The heart of it all: things to consider when buying your first family home.
Image by S. Hermann & F. Richter from Pixabay
No doubt about it: a baby changes everything. Suddenly, you go from being a couple to being parents. Mommy, Daddy, and Baby make three. A family.
The arrival of the little one doesn’t just open your heart to a level of love you never thought possible. It’s also probably made you want to settle down. Put down roots. Build your nest.
In other words, now that you’re a parent, you’re probably thinking strongly about buying your first family home, if you haven’t already. But there are some things you should know before you make what may be the largest and most important purchase of your life.
Knowing when you are ready
Buying your first house isn’t a decision to be made lightly. It takes time, research, and planning. Because transitioning from renter to homeowner is almost as much of a commitment as marriage or motherhood itself.
You need to know what you’re getting into. When you buy a home, you’re not only buying into two or three decades of debt, but you’re also buying into the sole responsibility for upkeep, maintenance, and repairs. You’re taking on taxes and, potentially, HOA fees.
But what you are getting can be so very much more. You’ll be building equity, tapping into one of the greatest sources of wealth available today. But, even more than that, you’re providing stability for your family. You’re creating a space for your children to grow, flourish, and thrive. You’re making a space for your babies to call home.
Making the move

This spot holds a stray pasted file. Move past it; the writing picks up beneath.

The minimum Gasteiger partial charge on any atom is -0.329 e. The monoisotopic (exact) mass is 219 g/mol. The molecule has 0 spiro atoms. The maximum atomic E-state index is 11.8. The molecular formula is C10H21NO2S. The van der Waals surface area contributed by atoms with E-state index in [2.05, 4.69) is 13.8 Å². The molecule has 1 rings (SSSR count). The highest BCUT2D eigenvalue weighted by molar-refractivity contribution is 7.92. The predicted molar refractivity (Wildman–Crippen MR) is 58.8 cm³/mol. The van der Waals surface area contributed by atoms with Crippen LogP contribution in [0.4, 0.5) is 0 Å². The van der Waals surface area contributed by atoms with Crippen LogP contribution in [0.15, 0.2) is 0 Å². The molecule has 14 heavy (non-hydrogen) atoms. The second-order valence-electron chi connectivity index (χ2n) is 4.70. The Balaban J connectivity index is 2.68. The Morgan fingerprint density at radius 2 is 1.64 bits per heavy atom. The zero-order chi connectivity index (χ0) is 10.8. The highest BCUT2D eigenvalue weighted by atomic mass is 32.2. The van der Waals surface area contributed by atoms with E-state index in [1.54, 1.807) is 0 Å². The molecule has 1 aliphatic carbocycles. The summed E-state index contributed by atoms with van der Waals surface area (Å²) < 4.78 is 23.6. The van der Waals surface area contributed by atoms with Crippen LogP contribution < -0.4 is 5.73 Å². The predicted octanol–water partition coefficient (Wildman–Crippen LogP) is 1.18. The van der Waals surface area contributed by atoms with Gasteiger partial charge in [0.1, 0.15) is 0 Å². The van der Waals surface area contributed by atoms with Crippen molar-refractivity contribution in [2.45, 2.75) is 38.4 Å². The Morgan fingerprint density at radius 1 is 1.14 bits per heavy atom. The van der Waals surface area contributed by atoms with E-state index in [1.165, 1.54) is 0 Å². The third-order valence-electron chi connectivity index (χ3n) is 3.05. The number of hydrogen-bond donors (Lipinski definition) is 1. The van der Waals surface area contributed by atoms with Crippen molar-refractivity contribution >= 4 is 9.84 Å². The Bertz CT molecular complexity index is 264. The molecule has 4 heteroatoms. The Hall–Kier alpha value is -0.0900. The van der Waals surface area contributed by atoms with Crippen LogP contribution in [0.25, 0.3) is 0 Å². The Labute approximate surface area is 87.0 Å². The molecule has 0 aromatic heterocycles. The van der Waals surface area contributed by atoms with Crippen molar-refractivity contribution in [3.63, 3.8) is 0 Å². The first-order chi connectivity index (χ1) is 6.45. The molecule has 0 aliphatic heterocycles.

That moment when they put the keys to your new home into your hands, at last, is exhilarating. No question. But making the actual move is probably not going to be the fairytale you might have dreamed of.
Change is hard, even when it’s a happy one. If your little ones are still toddlers, they’re probably not going to understand the disruption to their expected routine. They’ll miss their familiar surroundings or the neighbors and friends they’re used to seeing every day.
The key is to be gentle and not rush the transition. Introduce your little one to the new house a bit at a time and make it fun. Set up playdates with moms and kids in your new neighborhood. Allow your child to be a part of the process, letting them help with the packing, for instance.
And let your child say goodbye to the old house. Perhaps have a little ceremony on the day you leave and allow your child to take something from the old house with them — a rock from the front yard, a few flowers from the garden.
Setting it up
When you buy your first home, it’s going to be on you to set your home up to meet your needs and ensure that it’s a warm and welcoming haven for your family for decades to come. So the first order of business is to do a sweep of the new digs and make sure it’s safe for your little one.
Baby-proofing the new house, though, won’t be the same as when you were pregnant and setting up your space for a newborn. If your child is walking and exploring, she will need different protections than an infant who’s just starting to crawl.
After you’ve baby-proofed your house, you’re also going to want to start babying your house by treating it well. Protect your plumbing, for instance, by ensuring that you give it routine maintenance. Above all, take care that you don’t subject your sewage system to materials, like non-flushable baby wipes, that your pipes and drains simply aren’t designed to handle. If you do happen to drop a baby wipe in the toilet, do all you can to fish it back out of the toilet. Because of their durability, they can cause major sewage back-ups.
As you set up your nest, it’s also smart to invest in things like alarm systems for maximum security, as well as energy-efficient appliances, such as Energy-Star-certified refrigerators, dishwashers, and washers/dryers. These can save you hundreds of dollars every year in utility costs. And, when you’re a parent, you know well that every penny matters!
Buying your first family home is a momentous decision. But that home is your family’s future. For all the responsibility it entails, the gifts it brings are far greater. Your home will be your child’s sanctuary, her touchstone, the place where memories are made, the place where love and family reside.